With a screwdriver as a lever and some significant manual help, I was able to eke out a short typing sample. The key action is gummy at best though none of the keys were too sticky. I expect a thorough cleaning will revive a more snappy typing action.

Typed index card in black ink. A brief, somewhat smudgy typing sample. At the bottom of the card in orange ink are the typewriters's serial number and the serial number range for 1955-1956.

It’s definitely going to need a serious cleaning both inside and out. Someone wrote a large “50” on the back of the machine in the left rear in thick black magic marker. (Perhaps it was from a large typing pool with at least 50+ machines?) This seemed like a a propitious “sign” when I bought it as a 50th Birthday present, so let’s hope for good luck as a result. The decals on it are mediocre at best, so maybe it’s a good candidate for redoing the exterior even though the rest of the paint is in really good condition.

The alignment of the type is generally okay, but it’s going to need at least a motion adjustment. There’s some occasional piling of letters in my short test. Hopefully some of it clears up in cleaning, but knowing my terrible typing technique and Royal’s famous finicky touch, it may also need some adjustment afterwards to the timing.

The platen is as hard as they come, and will need replacing.

The all black ribbon isn’t totally horrible, but is a tad old and on the drying side. It came with original metal standard spools. I’m sure I’ll swap out the ribbon for a new bichrome black/red which the machine supports. It’s possible that the ribbon reverse mechanism may need some help.

View down onto the keyboard and segment of a Royal HH typewriter with the hood open. The machine is dirty but has it's original metal ribbon spools.

The right platen knob is loose. It’s going to need a screw tightened and/or replaced. The variable spacing mechanisms seem to work, but could be cleaner in their functioning.

Hopefully I don’t run across any additional internal damage or issues as a result of the poor shipping.

Favorite Feature

Because I do a lot of typing on index cards, I can already tell that the most interesting feature on this machine are the spring loaded card fingers. They’ve got tiny little switches on them, which—when pressed—flip them over and out of the way. 

Close up of the hood and focusing on the typing point of a Royal HH typewriter. Of particular interest on either side of the typing point are two spring-loaded card fingers. The one on the left is in its up position while the one on the right side is down. On the outsides of the card fingers are two tiny finger levers.

If you’ve gotten a terribly dusty and dirty typewriter and don’t have an air compressor or canned air at home, a quick trip to the car wash might not only get your car clean, but allow you to blow out your typewriter too!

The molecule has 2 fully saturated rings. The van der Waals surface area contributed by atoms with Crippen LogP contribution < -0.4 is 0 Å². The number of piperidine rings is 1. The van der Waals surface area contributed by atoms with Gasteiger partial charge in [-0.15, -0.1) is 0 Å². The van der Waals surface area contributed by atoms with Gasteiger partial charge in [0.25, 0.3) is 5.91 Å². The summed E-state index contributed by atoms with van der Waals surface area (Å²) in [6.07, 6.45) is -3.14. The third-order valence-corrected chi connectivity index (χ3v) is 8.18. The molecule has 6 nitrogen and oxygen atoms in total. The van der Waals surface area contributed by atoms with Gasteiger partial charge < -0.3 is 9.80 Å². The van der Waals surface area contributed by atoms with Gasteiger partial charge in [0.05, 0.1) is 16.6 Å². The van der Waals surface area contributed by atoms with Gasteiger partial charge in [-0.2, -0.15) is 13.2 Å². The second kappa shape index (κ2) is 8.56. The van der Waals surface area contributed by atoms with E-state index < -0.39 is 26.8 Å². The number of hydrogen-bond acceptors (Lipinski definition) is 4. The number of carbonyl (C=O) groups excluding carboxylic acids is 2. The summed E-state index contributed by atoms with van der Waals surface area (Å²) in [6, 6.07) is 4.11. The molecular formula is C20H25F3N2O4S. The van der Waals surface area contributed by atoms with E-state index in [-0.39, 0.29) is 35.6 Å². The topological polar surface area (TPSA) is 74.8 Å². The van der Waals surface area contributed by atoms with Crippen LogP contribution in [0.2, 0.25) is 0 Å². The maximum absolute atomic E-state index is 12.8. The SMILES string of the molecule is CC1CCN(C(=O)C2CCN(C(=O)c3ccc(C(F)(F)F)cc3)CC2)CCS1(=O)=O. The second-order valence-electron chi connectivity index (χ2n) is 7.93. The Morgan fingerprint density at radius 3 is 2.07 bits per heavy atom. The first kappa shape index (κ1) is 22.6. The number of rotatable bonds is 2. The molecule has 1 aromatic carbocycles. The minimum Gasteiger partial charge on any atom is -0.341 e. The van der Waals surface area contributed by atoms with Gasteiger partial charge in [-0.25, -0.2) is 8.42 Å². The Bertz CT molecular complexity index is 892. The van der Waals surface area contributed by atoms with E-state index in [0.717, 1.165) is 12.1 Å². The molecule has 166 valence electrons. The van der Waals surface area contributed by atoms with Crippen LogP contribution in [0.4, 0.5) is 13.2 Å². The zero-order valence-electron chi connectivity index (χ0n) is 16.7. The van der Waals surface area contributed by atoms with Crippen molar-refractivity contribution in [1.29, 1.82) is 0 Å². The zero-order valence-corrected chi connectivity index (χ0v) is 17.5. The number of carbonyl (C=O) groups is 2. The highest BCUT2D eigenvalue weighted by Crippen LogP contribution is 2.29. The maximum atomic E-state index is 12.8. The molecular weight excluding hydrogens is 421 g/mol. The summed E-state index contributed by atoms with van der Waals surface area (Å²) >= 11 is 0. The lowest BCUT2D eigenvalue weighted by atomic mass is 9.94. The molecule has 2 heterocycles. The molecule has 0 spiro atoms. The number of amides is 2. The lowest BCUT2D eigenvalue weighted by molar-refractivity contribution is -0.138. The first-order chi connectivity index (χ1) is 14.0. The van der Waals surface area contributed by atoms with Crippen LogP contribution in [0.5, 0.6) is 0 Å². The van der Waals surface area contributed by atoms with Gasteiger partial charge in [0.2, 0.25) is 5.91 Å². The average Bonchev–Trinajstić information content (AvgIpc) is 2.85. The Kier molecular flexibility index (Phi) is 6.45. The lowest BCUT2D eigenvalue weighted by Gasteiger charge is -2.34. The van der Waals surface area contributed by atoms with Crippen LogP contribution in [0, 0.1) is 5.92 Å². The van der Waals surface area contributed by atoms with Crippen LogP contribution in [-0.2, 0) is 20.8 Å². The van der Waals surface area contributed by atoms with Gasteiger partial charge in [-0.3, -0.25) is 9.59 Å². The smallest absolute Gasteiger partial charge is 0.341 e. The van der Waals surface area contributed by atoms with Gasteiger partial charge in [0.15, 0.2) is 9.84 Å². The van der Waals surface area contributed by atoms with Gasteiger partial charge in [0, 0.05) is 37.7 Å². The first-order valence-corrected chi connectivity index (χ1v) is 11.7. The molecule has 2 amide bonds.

(They might not smile much on your use of mineral spirits while you’re there, so use caution.)

A typewriter with most of its body panels removed is being blown out with a handheld blue air gun at a carwash.
I used a hand towel underneath the typewriter to capture any springs, loose screws, or pieces that might pop out just in case. You don’t want to loose anything at the carwash.
A pillar behind a carwash with two vacuum hoses on each side for vacuuming out one's car. Also on the post is a coiled hose attached to a handheld air gun. Between the two vacuum hoses is an angled metal platform with a large clip for attaching a floor mat for vacuuming it out.
If only the car mat platform was horizontal for typewriter cleaning…

Aggregated Resources and Playlist for a Crash Course on the Olympia SM3 Portable Typewriter

I got a 1958 Olympia SM3 De Luxe typewriter in a gray crinkle finish for my birthday. Naturally I’ve been doing some research and working on cleaning it up for regular use.

Along the way I’ve been aggregating some related Olympia SM3 (and other SM family) resources and videos which include several on use, a few comparing them to other machines (for those considering buying them), and a variety on taking them apart and adjusting them to peak performance including doing rack, ring & cylinder, on feet, motion, silent return spring, trip timing, and spacebar adjustments. 

The only significant piece missing is for cleaning them, but that’s remedied with an endless variety of videos (including one of my favorites) and advice from Richard Polt on restoration

I’ve tried to place the videos in rough order of introductory to more advanced as well as in order of adjustments. They’re now available as a Olympia SM3 playlist:

Special thanks should go to Duane Jensen of Phoenix Typewriter and Gerren Balch of The HotRod Typewriter Co. for the bulk of the work in creating and generating most of these videos. 

Surely there are other excellent videos out there, but this list makes a pretty solid crash course which can be used as a jumping off point.

Along with other typewriter manuals collected by Richard Polt, he’s got manuals for the Olympia SM3 in both English and German.

And for the completist, you’ll naturally want copies of the repair manuals via Theodore Munk: [paperback] [digital].

Hopefully this aggregated list of resources will help the next Olympia typewriter enthusiast who finds one in grandma’s basement or who wants to kick off a writing career following in the footsteps of fellow SM3 typists including John Updike, Woody Allen, Frank Herbert, Patricia Highsmith, Robert Penn Warren, Harlan Ellison, Carson McCullers, John Hughes, Louis L’ Amour, William Gaddis, Stan Laurel, Ryan Adams, Ruskin Bond, Evan S. Connell, Kevin McGowin, or Anaïs Nin.

If I’ve missed any truly important resources, please do let me know. 


A light gray Olympia SM3 De Luxe typewriter on a wooden table next to a highball glass of Penderyn whisky. In the background we can see a library card catalog.